- The Lose/Lose paradigm. People with this paradigm live by the “philosophy of the highly dependent person without inner direction”, who is miserable and thinks everyone else should be too.
- The Win paradigm. People with this mentality seek to win not necessarily wanting the other party to lose or win.
- The Win/Win or No Deal paradigm. If no synergistic solution is brought to the table that could satisfy both parties, then there is no deal. This paradigm provides emotional freedom.
Stephen R. Covey promotes the Win/Win paradigm and establishes that a Win/Win person possesses specific character traits: they have integrity, they have maturity which means that they are able to express their views with consideration to others, and they have the abundance mentality which means that they believe that there is enough for everyone.
Of course, not all decisions are Win/Win, but to know when to apply the Win/Win paradigm, you must understand the problem from another perspective, identify the other person’s issues and concerns, other acceptable results, and new possible outcomes for the situation.
HABIT #5: Seek first to understand, then to be understood
To be able to influence and to develop effective interpersonal communication skills, it is better to diagnose a situation before prescribing or proving advice.
To understand another person’s emotional and intellectual paradigm, Covey instructs us to listen empathetically, without making assumptions, and warns us to not listen to reply, manipulate, control or sympathize.
Empathic listening takes time initially but saves time afterwards, is risky because you become vulnerable to influence. That is why we must develop a changeless core of principles, erected in Habits #1, #2, #3.
Furthermore, seeking to be understood requires maturity, an ability to present your ideas clearly, specifically, visually and contextually and an ability to consider all the facts and perceptions. To take preventive measures, schedules one-on-one before issues arise.
HABIT #6: Synergize
Synergy means that “the whole is greater than the sums of its parts”, and is used to create cooperation in our social interaction. To create synergy on a daily basis:
- value and respect social, mental and emotional differences to nurture people self-esteem and self-worth. Effective people acknowledge the limits if their perceptions, appreciate diverse interactions because they had to this person’s knowledge and understanding of reality, increase their awareness,
- build on strengths and compensate weaknesses,
- be open to new possibilities, alternatives and options,
- be open to learning and to other’s influence.
HABIT #7: Sharpen the Saw
Finally, Habit #7 sums up the entire book. Habit #7 is about investing, preserving and enhancing your preexisting assets and means exercising sound motivation and organisation in four different dimensions:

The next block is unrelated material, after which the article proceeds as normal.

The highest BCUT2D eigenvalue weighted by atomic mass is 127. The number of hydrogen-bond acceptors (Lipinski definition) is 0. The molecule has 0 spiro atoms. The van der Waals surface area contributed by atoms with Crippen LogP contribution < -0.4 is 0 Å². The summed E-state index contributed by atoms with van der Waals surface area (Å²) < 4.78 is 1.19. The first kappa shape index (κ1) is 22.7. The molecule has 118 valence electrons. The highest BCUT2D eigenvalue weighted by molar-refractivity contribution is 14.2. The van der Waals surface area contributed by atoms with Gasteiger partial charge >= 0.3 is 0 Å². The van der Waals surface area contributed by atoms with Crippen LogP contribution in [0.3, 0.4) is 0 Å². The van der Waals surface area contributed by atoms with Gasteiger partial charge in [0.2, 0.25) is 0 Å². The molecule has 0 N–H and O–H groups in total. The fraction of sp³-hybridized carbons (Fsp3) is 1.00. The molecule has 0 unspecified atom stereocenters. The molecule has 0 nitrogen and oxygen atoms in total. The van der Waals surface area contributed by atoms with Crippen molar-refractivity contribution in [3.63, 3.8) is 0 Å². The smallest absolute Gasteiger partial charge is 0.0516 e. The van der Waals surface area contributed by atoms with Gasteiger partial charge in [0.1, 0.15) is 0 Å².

- The physical dimension is about caring for the health of our body by eating right and exercising.
- The “spiritual dimension provides leadership in your life”, is your core and your commitment to your value system.
- The mental dimension come from formal eduction, expansion of the mind.
- The social/emotional dimension that is centered on developing interpersonal leadership, empathic communication and creative cooperation.
The Seven Habits of Highly Effective People is a self-development book that has been on my shelf for longest while. It was written in 1989 but is still contemporaneous and can very much serve as guide to life, for personal and professional growth.
I avidly took notes in the perspective of actively applying every single tip and read it twice in order to capture the very essence of the book.
I recommend it to all leaders that are trying to integrate core values and to ingrain “good” habits into their character in order to experience success, to increase their effectiveness at work and to become the best leader that they can be.
I like that each paragraph are interconnected and that the author is personally implicated, is genuine with his approach and his drive to see us succeed and become more effective.
Covey calls out the books since World War I, promoting Personality Ethic, that provide quick fixes and band aids to deep-rooted problems. These books suggest techniques and principles to encourage leaders to put up a front and act like a leader would and not actually be a leader. Covey is also being very transparent about the dysfunction of the society these days, willing to manipulate and deceive their way to the top.
Finally, he reminds us that it is not all that shines that is glitter: the deception does not last very long and the leadership tower crashes because it has no basis and because the leadership house was built on sand.
If I try to use human influence strategies and tactics of how to get other people to do what I want, to work better, to be more motivated, to like me and each other — while my character is fundamentally flawed, marked by duplicity and insincerity — then, in the long run, I cannot be successful. My duplicity will breed distrust, and everything I do — even using so-called good human relations techniques — will be perceived as manipulative. It simply makes no difference how good the rhetoric is or even how good the intentions are; if there is little or no trust, there is no foundation for permanent success. Only basic goodness gives life to technique.
You always reap what you sow; there is no shortcut.
Self-mastery and self-discipline are the foundation of good relationships with others.